We are all witnesses Psalm 16, John 20: 19-31, Acts 2: 14a, 22-32

April 19, 2020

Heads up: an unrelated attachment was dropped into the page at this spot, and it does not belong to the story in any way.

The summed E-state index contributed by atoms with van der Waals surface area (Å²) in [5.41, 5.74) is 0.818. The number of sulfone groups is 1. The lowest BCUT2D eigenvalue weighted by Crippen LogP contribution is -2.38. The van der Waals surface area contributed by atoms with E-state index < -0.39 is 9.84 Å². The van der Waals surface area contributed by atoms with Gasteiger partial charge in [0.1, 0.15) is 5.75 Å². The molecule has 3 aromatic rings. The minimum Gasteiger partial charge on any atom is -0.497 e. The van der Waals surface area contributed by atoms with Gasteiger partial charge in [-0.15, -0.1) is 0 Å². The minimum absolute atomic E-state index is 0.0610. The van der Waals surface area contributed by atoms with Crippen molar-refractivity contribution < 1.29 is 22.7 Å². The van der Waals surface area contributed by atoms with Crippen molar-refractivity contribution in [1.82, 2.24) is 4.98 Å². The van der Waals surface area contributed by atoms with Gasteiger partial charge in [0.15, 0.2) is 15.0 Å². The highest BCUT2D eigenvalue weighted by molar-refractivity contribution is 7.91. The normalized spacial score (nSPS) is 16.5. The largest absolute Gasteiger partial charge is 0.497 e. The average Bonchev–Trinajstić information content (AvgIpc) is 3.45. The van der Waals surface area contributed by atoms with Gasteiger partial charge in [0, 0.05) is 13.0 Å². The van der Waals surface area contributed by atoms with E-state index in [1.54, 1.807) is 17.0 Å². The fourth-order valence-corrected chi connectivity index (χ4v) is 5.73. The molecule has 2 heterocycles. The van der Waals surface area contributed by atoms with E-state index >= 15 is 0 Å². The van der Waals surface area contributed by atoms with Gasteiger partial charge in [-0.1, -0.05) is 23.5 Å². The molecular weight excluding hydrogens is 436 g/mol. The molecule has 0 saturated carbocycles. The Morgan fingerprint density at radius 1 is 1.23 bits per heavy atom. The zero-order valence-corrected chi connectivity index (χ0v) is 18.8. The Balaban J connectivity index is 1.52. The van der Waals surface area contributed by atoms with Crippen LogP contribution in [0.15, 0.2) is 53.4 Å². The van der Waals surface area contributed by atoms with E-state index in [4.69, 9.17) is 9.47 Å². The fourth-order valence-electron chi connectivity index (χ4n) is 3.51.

Having received Jesus’ resurrection at Easter, what does it mean to witness to this Good News in our lives? This is the question that in our reading from Acts today (2: 14, 22-32) Peter doesn’t so much answer but demonstrates? However, before we go too far into Peter’s speech this morning, let’s remember where he is and what is happening: At the beginning of this event, we have the familiar story of Pentecost. We remember that at this time the Apostles were gathered in a house in Jerusalem, wondering what was going to happen next. The Feast of Weeks was going on in the city, and there were people from all over the Jewish world. Suddenly, the Holy Spirit came into the house and gave each Apostle a tongue of fire, and the ability to speak and be understood in the language of all of the visitors to the festival. Here we should read “speaking in tongues” not as the “angelic speech” that Paul spoke about later, but rather speech that was able to be understood; speech that was meant to be understood by different people from different lands. As Peter opened his mouth to speak that day, to witness to the Gospel; he had before him a crowd and an audience that no one had ever experienced: Thousands of people. People from across the Jewish world. Speakers of a dozen different languages. All able to hear and understand as if he was from their own region. It was a large audience, a very interested audience, one ready to hear and believe the explanation that Peter was sure to speak. If we imagine ourselves in Peter’s position, what do we imagine ourselves doing? How to take advantage of such an opportunity? How to reach such an audience? What words to speak? What story to tell them? As Christians, those with faith in the Risen Christ; the Christ fully and gloriously displayed at Easter, how should we approach this momentous opportunity: the first Christian sermon? Well, Peter began by telling them the Good News: Jesus of Nazareth has died and is risen (the Good News of Easter in as few words as it is possible to say). Jesus of Nazareth has died and is now risen. And giving his hearers more; inviting them to consider Jesus in light of the Scriptures they knew, Peter quoted Psalm 16. Here is Jesus! We only did not know it until now: The Lord always before me. The one from whom I will not be shaken. The one who has been faithful to David, to his ancestors, and now to everyone who calls on Jesus’ name. So that now: “All of us are witnesses” to what God has told in Scripture and made true in Jesus. With these words, this sermon, Peter began Christian witness. It was after this moment, this first Christian sermon, that the Good News of Jesus began to be known to those outside of His disciples/apostles, and to travel throughout the world. All of us. All of us gathered in worship this day have learned of Jesus, have heard the Good News, because of a great chain of events began by Peter through the Holy Spirit that day. Following Peter’s sermon people became convinced, people followed the Good News they had heard, people read the Psalms and the Scriptures differently – eventually people formed churches and wrote letters and received Peter and Paul as visitors, and eventually wrote the four Gospels as we know them today – all as outcomes of this first sermon. To hear the Good News of Jesus preached, to hear a sermon delivered with passion and urgency is to hear the continuation of this first Gospel message. Friends, this is where I need your help. All of us need to remind our pastors and preachers of what we need to hear each Sunday: Not to hear a weekly dose of moralizing. Not to hear our pastor’s musings from the last week. But to hear (again or for the first time) a preacher tell of the Good News of Jesus Christ: to encourage us, to challenge us, to equip us with the Scriptures and tools of interpretation we need to continue this discovery and witness to Christ’s resurrection for ourselves. Good preaching should lift us up, it should startle and challenge us, it should make us sit up and take notice to what God has done in the world and in our lives through the life, death, and resurrection of Jesus Christ. “To which all of us are witnesses.” Though the lectionary concludes this reading at verse 32 (“all of us are witnesses”) and so stops Peter (and his sermon about David) in his tracks, this end point is helpful in focusing our attention on the point of this and all other preached words: “All of us are witnesses.” Though we (us here in the 21st Century) were not at the tomb. Though we were not with Thomas when he cried out “My Lord and my God!”, we are all witnesses to the resurrection. We are blessed exactly as Jesus says we are blessed at John 20: 28-29: 28 Thomas answered him, “My Lord and my God!” 29 Jesus said to him, “Have you believed because you have seen me? Blessed are those who have not seen and yet have come to believe.” “Blessed are those who have not seen and yet have come to believe.” Blessed are the disciples/apostles, certainly. But blessed especially are Peter’s audience. Blessed are those who read Psalm 16 and see Christ. Blessed are those in every century who, through that great chain of faith and preaching, have come to faith in the Risen Christ. When we think about what it means to have faith in and to follow Christ, we find that it means: Witnessing to the resurrection we know by faith. Witnessing in our own hearts and our own lives. And finally witnessing it to others to share in this gift. We witness for many reasons: To know God and His purposes. To know Christ’s love. To know His teachings and to follow them. To remember that God is sovereign; that He has designed the world and that its ends are His to wield and know. Witnessing to Christ is counter-cultural, it is rebellious. There is a popular line in our culture when it comes to faith, preaching, and evangelism (rightly understood as the practice of sharing the Good News of Jesus Christ), that you have no doubt heard: “Believe whatever you want just don’t force it on other people” “Don’t force your faith on me” “Don’t expect me to listen to your witness” “Keep it to yourself” It’s a broken world, friends, that sees faithlessness and hopelessness as the default positions of life. It’s a broken world that requires people of faith to keep their mouths shut about the life-saving Good News that they are called to witness to. It’s a broken world that says it’s better not to bother people (by entering into conversation and community with them) than to tell of a God who loves them and died to save them. These days: in these days of COVID-19 many things have been disrupted. The official rules of the world are bending and changing. Faced with illness, faced with death, faced with unemployment and doubt and fear about our futures we cannot help but talk about what scares us, about what keeps us up at night. And something seems to be happening because of that. The rules around talking about fear, talking about death, talking about insecurity are relaxing. And so too are the rules about witnessing to the one who took all of these things upon Himself on the cross. As a young man, in my pre-Christian years, scared and critical of faith, I was a good ambassador for the official rules on talking about such things. I would say (and mean) things like: “Religious people should keep it to themselves.” “Religion is nothing but a fairy tale to comfort people who are afraid of dying.” Like I say, I was a good ambassador of Western Culture, and also a deeply unhappy young man. It wasn’t until I actually began to listen to these people I was so critical of, that both of these things began to change. And of the hundreds of things I have discovered since then, I would like to make just two plain: One, faith in Christ or even “religion” is not a “minor aspect of life”, like what car we drive or what our favorite flavor is. Our view of God is not inconsequential, it is who we are, and there is a reason that we cannot leave it at home. Second, Christian faith does not (in-fact) make death friendlier. As I mentioned, I used to think that being a Christian was all about becoming friendly with death; believing in the afterlife so that death wasn’t so scary. In actual fact, I have found that I hate death more as a Christian than I ever did as a follower of the religion of culture. Christian faith isn’t about becoming cozy with death, rather it is about witnessing to a God who has taken on the horror of death and defeated it for our sake. And not just death but also the smaller deaths of hopelessness, apathy, depression, fear, anxiety, panic, and all other states which do not come from God. Christ took on every sin, every doubt, every fear and died to them on the cross, before rising on the third day to show us that neither He nor we shall ever be slaves to them again. “We are all witnesses to this.” All of us who have believed, all of us who have lost our faith and re-found it, all of us who have felt God’s hand upon us telling us not to give into fear or the imprisonment of sin. “We are all witnesses to this” resurrection: Christ’s and our own. Returning to the text: as Peter preached, he made the claim that even David (Israel’s great king) was a witness to Christ; that because David proclaimed to God, “You will not abandon my soul to Hades, or let your Holy One experience corruption”, and yet died, this was David’s testimony not of himself but of Christ, as Christ’s prophet. Peter invites us to follow David’s lead. Peter invites the crowd (and us) to consider what is offered through faith in Christ and to witness to it: that though we may die, God does not abandon us. Just as death was not Christ’s end, nor will it be ours. Recently, I read a story of this Christian witnessing by a doctor in Italy during the devastation caused by COVID-19. This doctor described himself as one who had a modern view of death: death was natural, it was the outcome of predictable, though not always treatable conditions – loss of oxygen, loss of blood, the failure of vital organs. To this doctor death was less a mystery and more the eventual outcome of every life; some sooner, some later, but one that was eventual, not personal. Finally though, as the COVID-19 outbreak spread across Italy, killing thousands and devastating communities, something began to change within this doctor’s heart. Faced with so much illness, so much death, his sense of it became overwhelmed. It wasn’t that the formula for death had changed but that there was just so much of it that he began to lose hope and meaning in his work and life. It was at that point that the doctor took notice of a peculiar patient at the hospital. Every day this man, this priest in-fact, would leave his bed to sit with other patients, to talk, and to hold hands with those who everyone else was afraid to touch. This priest didn’t cure anybody, he had no medical training, no special equipment, just a Bible, and a story about a God who sent his son to die so that we should no longer be afraid. Eventually, predictably, this priest’s condition worsened and he eventually died. But rather than add to the doctor’s heartache, to his hopelessness, to his lost sense of meaning, it actually gave him hope and courage. That if someone could live his whole life, even to the bitter end, in service of a story about God’s Son who did the same, why couldn’t he believe and witness to this story in his own life. Friends, we are all witnesses. To the Christ of history we have not seen. To the Risen Christ we have. And to all who carry on this great chain of witness: to comfort, to give hope, and to speak the truth of faith that death no longer has dominion, because He is Risen. Amen.